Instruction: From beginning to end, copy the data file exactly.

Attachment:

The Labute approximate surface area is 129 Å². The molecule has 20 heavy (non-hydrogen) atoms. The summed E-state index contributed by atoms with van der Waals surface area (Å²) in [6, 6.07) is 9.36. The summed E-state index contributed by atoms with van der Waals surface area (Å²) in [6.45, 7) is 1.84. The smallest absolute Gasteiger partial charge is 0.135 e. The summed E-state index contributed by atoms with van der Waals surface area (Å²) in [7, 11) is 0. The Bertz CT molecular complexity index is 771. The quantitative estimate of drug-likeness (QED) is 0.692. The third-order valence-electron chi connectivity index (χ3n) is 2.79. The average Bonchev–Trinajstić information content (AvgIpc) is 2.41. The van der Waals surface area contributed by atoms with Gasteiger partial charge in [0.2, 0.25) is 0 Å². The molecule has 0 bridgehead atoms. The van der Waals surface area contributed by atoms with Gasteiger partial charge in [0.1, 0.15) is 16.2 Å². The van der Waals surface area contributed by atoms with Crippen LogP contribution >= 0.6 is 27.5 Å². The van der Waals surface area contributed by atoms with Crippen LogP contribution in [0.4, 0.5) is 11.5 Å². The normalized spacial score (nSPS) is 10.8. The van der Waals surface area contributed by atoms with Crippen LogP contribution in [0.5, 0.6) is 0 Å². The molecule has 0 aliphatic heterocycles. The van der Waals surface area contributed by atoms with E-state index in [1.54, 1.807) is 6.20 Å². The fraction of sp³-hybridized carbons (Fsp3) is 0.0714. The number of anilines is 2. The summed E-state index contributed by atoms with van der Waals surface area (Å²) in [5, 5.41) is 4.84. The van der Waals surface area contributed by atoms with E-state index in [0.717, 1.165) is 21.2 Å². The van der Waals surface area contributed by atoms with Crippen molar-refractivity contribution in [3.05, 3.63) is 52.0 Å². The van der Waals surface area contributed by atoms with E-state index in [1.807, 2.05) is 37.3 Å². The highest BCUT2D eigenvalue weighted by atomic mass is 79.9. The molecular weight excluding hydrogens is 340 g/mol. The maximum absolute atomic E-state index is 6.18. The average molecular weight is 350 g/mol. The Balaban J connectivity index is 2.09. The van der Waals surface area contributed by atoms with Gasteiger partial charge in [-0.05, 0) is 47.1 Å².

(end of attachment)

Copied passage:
The Labute approximate surface area is 129 Å². The molecule has 20 heavy (non-hydrogen) atoms. The summed E-state index contributed by atoms with van der Waals surface area (Å²) in [6, 6.07) is 9.36. The summed E-state index contributed by atoms with van der Waals surface area (Å²) in [6.45, 7) is 1.84. The smallest absolute Gasteiger partial charge is 0.135 e. The summed E-state index contributed by atoms with van der Waals surface area (Å²) in [7, 11) is 0. The Bertz CT molecular complexity index is 771. The quantitative estimate of drug-likeness (QED) is 0.692. The third-order valence-electron chi connectivity index (χ3n) is 2.79. The average Bonchev–Trinajstić information content (AvgIpc) is 2.41. The van der Waals surface area contributed by atoms with Gasteiger partial charge in [0.2, 0.25) is 0 Å². The molecule has 0 bridgehead atoms. The van der Waals surface area contributed by atoms with Gasteiger partial charge in [0.1, 0.15) is 16.2 Å². The van der Waals surface area contributed by atoms with Crippen LogP contribution >= 0.6 is 27.5 Å². The van der Waals surface area contributed by atoms with Crippen LogP contribution in [0.4, 0.5) is 11.5 Å². The normalized spacial score (nSPS) is 10.8. The van der Waals surface area contributed by atoms with Crippen LogP contribution in [0.5, 0.6) is 0 Å². The molecule has 0 aliphatic heterocycles. The van der Waals surface area contributed by atoms with E-state index in [1.54, 1.807) is 6.20 Å². The fraction of sp³-hybridized carbons (Fsp3) is 0.0714. The number of anilines is 2. The summed E-state index contributed by atoms with van der Waals surface area (Å²) in [5, 5.41) is 4.84. The van der Waals surface area contributed by atoms with E-state index in [0.717, 1.165) is 21.2 Å². The van der Waals surface area contributed by atoms with Crippen molar-refractivity contribution in [3.05, 3.63) is 52.0 Å². The van der Waals surface area contributed by atoms with E-state index in [1.807, 2.05) is 37.3 Å². The highest BCUT2D eigenvalue weighted by atomic mass is 79.9. The molecular weight excluding hydrogens is 340 g/mol. The maximum absolute atomic E-state index is 6.18. The average molecular weight is 350 g/mol. The Balaban J connectivity index is 2.09. The van der Waals surface area contributed by atoms with Gasteiger partial charge in [-0.05, 0) is 47.1 Å².